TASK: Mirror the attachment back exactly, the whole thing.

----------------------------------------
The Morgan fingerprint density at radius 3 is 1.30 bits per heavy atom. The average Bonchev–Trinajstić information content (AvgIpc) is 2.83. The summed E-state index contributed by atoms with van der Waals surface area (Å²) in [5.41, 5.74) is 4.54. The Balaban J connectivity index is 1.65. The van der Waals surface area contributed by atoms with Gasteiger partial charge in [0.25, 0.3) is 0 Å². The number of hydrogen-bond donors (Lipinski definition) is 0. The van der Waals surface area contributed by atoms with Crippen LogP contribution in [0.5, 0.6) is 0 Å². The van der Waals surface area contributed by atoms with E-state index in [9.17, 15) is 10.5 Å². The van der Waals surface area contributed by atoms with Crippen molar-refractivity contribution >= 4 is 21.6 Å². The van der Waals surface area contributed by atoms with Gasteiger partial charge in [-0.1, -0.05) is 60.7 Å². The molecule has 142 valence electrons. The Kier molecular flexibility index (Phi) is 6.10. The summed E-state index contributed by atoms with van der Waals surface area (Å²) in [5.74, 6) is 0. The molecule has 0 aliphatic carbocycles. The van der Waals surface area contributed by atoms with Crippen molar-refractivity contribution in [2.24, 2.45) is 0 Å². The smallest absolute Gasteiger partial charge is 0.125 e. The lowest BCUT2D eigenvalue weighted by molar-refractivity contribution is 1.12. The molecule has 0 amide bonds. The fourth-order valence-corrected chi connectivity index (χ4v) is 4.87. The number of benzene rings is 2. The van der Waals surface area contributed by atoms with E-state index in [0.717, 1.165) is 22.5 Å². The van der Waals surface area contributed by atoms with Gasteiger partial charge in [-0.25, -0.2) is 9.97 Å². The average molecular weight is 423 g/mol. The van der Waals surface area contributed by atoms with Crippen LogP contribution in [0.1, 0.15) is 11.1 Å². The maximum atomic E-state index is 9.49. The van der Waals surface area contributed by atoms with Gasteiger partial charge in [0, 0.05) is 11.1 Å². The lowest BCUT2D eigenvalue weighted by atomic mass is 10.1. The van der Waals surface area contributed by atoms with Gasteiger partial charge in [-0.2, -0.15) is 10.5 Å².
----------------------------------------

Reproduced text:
The Morgan fingerprint density at radius 3 is 1.30 bits per heavy atom. The average Bonchev–Trinajstić information content (AvgIpc) is 2.83. The summed E-state index contributed by atoms with van der Waals surface area (Å²) in [5.41, 5.74) is 4.54. The Balaban J connectivity index is 1.65. The van der Waals surface area contributed by atoms with Gasteiger partial charge in [0.25, 0.3) is 0 Å². The number of hydrogen-bond donors (Lipinski definition) is 0. The van der Waals surface area contributed by atoms with Crippen LogP contribution in [0.5, 0.6) is 0 Å². The van der Waals surface area contributed by atoms with E-state index in [9.17, 15) is 10.5 Å². The van der Waals surface area contributed by atoms with Crippen molar-refractivity contribution >= 4 is 21.6 Å². The van der Waals surface area contributed by atoms with Gasteiger partial charge in [-0.1, -0.05) is 60.7 Å². The molecule has 142 valence electrons. The Kier molecular flexibility index (Phi) is 6.10. The summed E-state index contributed by atoms with van der Waals surface area (Å²) in [5.74, 6) is 0. The molecule has 0 aliphatic carbocycles. The van der Waals surface area contributed by atoms with Crippen molar-refractivity contribution in [2.24, 2.45) is 0 Å². The smallest absolute Gasteiger partial charge is 0.125 e. The lowest BCUT2D eigenvalue weighted by molar-refractivity contribution is 1.12. The molecule has 0 amide bonds. The fourth-order valence-corrected chi connectivity index (χ4v) is 4.87. The number of benzene rings is 2. The van der Waals surface area contributed by atoms with E-state index in [0.717, 1.165) is 22.5 Å². The van der Waals surface area contributed by atoms with Gasteiger partial charge in [-0.25, -0.2) is 9.97 Å². The average molecular weight is 423 g/mol. The van der Waals surface area contributed by atoms with Crippen LogP contribution in [0.1, 0.15) is 11.1 Å². The maximum atomic E-state index is 9.49. The van der Waals surface area contributed by atoms with Gasteiger partial charge in [0, 0.05) is 11.1 Å². The lowest BCUT2D eigenvalue weighted by atomic mass is 10.1. The van der Waals surface area contributed by atoms with Gasteiger partial charge in [-0.2, -0.15) is 10.5 Å².